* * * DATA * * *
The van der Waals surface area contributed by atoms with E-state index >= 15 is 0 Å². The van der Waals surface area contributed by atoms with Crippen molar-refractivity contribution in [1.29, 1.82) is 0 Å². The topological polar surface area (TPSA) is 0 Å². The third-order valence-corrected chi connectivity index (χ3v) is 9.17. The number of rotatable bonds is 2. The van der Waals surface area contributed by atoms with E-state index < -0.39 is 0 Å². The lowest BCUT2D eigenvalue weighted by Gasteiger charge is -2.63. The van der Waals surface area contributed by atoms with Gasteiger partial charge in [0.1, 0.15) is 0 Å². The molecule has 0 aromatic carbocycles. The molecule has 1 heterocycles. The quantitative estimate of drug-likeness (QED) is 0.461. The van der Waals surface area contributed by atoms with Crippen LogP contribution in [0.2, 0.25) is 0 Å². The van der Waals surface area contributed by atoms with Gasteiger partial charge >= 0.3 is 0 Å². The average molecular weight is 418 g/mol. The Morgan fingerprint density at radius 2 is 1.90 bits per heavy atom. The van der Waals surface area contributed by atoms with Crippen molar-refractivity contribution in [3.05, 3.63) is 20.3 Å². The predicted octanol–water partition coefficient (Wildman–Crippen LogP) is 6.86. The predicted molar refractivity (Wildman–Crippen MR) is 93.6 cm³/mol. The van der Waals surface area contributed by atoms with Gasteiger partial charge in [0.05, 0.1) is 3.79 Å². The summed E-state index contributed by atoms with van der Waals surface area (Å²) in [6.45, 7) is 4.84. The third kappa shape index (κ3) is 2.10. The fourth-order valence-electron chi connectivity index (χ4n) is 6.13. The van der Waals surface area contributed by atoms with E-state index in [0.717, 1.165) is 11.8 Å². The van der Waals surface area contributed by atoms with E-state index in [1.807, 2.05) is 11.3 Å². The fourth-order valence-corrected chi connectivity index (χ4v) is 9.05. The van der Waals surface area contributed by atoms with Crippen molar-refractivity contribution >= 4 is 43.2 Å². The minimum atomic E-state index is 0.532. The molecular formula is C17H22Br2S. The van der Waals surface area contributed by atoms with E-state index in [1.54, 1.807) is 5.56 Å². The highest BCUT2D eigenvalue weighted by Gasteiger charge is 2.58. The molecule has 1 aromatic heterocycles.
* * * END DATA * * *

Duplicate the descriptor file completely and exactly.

The van der Waals surface area contributed by atoms with E-state index >= 15 is 0 Å². The van der Waals surface area contributed by atoms with Crippen molar-refractivity contribution in [1.29, 1.82) is 0 Å². The topological polar surface area (TPSA) is 0 Å². The third-order valence-corrected chi connectivity index (χ3v) is 9.17. The number of rotatable bonds is 2. The van der Waals surface area contributed by atoms with E-state index < -0.39 is 0 Å². The lowest BCUT2D eigenvalue weighted by Gasteiger charge is -2.63. The van der Waals surface area contributed by atoms with Gasteiger partial charge in [0.1, 0.15) is 0 Å². The molecule has 0 aromatic carbocycles. The molecule has 1 heterocycles. The quantitative estimate of drug-likeness (QED) is 0.461. The van der Waals surface area contributed by atoms with Crippen LogP contribution in [0.2, 0.25) is 0 Å². The van der Waals surface area contributed by atoms with Gasteiger partial charge >= 0.3 is 0 Å². The average molecular weight is 418 g/mol. The Morgan fingerprint density at radius 2 is 1.90 bits per heavy atom. The van der Waals surface area contributed by atoms with Crippen molar-refractivity contribution in [3.05, 3.63) is 20.3 Å². The predicted octanol–water partition coefficient (Wildman–Crippen LogP) is 6.86. The predicted molar refractivity (Wildman–Crippen MR) is 93.6 cm³/mol. The van der Waals surface area contributed by atoms with Gasteiger partial charge in [0.05, 0.1) is 3.79 Å². The summed E-state index contributed by atoms with van der Waals surface area (Å²) in [6.45, 7) is 4.84. The third kappa shape index (κ3) is 2.10. The fourth-order valence-electron chi connectivity index (χ4n) is 6.13. The van der Waals surface area contributed by atoms with E-state index in [0.717, 1.165) is 11.8 Å². The van der Waals surface area contributed by atoms with E-state index in [1.807, 2.05) is 11.3 Å². The fourth-order valence-corrected chi connectivity index (χ4v) is 9.05. The van der Waals surface area contributed by atoms with Crippen molar-refractivity contribution >= 4 is 43.2 Å². The minimum atomic E-state index is 0.532. The molecular formula is C17H22Br2S. The van der Waals surface area contributed by atoms with E-state index in [1.54, 1.807) is 5.56 Å². The highest BCUT2D eigenvalue weighted by Gasteiger charge is 2.58. The molecule has 1 aromatic heterocycles.